Many of the statements ended with victims saying they felt vindicated after years in which Murdoch's company denied phone hacking had been widespread at the News of the World. The company had initially vowed to fight the claims in court.

"Today's court decision at long last brings clarity, apology and compensation for the years of hacking into my telephone messages by Rupert Murdoch's News Group Newspapers," Prescott told his local newspaper, the Hull Daily Mail. "It follows years of aggressive denials and a cavalier approach to private information and the law."

The claimants described feeling mistrust, fear and paranoia as phone messages went missing, journalists knew their movements in advance or private information appeared in the media.

Frost said the paper's activity had caused her and Law to suspect one another. Henson said he accused the family of his then-wife, singer Charlotte Church, of leaking stories to the press.

Other claimants included Guy Pelly, a friend of Prince William who was awarded 40,000 pounds (about $62,000), and Tom Rowland, a journalist who wrote for one of Murdoch's own newspapers, the Sunday Times. He received 25,000 pounds ($39,000) after News Group admitted hacking his phone.

In a handful of cases the company admitted hacking into emails, as well as telephone voice mails. Christopher Shipman, whose father, Dr. Harold Shipman, was a notorious serial killer thought to have murdered more than 200 of his patients, had emails containing sensitive legal and medical information intercepted by the News of the Word. He was awarded "substantial" undisclosed damages.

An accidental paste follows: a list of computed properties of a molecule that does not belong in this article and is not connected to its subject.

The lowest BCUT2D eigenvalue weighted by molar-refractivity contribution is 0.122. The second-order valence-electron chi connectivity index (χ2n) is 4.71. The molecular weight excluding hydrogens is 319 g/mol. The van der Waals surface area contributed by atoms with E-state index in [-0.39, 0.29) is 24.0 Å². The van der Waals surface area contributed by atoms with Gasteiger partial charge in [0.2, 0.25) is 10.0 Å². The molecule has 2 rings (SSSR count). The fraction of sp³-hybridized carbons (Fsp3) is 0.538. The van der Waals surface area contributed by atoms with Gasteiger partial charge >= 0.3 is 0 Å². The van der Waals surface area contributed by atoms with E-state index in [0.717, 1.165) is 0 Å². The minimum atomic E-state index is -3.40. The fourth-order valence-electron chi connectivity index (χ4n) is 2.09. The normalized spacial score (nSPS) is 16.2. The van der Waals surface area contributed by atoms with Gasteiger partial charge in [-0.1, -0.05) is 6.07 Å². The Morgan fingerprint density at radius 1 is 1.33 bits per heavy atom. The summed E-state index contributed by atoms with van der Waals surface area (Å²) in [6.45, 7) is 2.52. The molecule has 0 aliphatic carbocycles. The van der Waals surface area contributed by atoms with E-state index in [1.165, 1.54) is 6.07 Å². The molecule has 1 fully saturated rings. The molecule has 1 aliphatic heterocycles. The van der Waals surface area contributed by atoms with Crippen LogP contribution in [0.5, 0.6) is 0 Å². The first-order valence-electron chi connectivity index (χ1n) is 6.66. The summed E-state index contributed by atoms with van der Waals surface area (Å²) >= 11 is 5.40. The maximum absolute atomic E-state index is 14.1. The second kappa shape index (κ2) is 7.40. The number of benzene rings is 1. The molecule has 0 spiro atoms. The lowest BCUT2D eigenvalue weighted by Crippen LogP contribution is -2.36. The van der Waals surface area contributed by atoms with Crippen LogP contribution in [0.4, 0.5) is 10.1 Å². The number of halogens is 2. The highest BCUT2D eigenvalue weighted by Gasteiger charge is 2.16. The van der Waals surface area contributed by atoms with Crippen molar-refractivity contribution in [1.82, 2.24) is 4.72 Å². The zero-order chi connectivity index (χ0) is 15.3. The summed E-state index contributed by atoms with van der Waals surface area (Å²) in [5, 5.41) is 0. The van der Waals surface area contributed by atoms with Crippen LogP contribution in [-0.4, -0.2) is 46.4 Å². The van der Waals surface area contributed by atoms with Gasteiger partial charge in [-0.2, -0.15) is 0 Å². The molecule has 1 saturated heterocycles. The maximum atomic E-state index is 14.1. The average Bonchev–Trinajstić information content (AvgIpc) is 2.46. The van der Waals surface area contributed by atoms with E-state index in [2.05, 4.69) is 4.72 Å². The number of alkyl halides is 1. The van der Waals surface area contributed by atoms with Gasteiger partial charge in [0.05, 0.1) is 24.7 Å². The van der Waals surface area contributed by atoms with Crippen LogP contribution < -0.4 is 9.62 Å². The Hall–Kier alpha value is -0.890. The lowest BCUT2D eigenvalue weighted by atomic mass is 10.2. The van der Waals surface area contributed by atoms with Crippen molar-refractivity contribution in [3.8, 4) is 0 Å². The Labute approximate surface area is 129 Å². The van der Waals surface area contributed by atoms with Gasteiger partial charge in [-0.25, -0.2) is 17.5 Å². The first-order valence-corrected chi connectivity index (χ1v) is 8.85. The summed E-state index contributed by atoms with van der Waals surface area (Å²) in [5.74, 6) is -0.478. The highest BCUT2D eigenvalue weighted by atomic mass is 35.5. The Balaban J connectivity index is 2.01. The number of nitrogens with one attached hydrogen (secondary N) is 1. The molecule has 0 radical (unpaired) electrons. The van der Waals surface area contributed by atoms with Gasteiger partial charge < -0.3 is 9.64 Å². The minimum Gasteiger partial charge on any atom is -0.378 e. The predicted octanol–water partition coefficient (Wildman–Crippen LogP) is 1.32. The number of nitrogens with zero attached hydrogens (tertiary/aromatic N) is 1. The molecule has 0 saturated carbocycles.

The settlements announced Thursday amount to more than half of the phone-hacking lawsuits facing Murdoch's company, but the number of victims is estimated to be in the hundreds.

Mark Lewis, a lawyer for many victims, said in an email that the fight against Murdoch's media empire wasn't over.

"While congratulations are due to those (lawyers) and clients who have settled their cases, it is important that we don't get carried away into thinking that the war is over," Lewis said. "Fewer than 1 percent of the people who were hacked have settled their cases. There are many more cases in the pipeline. ... This is too early to celebrate, we're not even at the end of the beginning."

Many victims had earlier settled with the company, including actress Sienna Miller - whose on-again, off-again romance with Law generated widespread press interest - and the parents of murdered teenager Dowler, who were awarded 2 million pounds (about $3.1 million) in compensation.

Ten further cases are due to go to court next month, though lawyers said more settlements are likely.

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Associated Press Writer Raphael Satter contributed to this report.

Jill Lawless can be reached at: http://twitter.com/JillLawless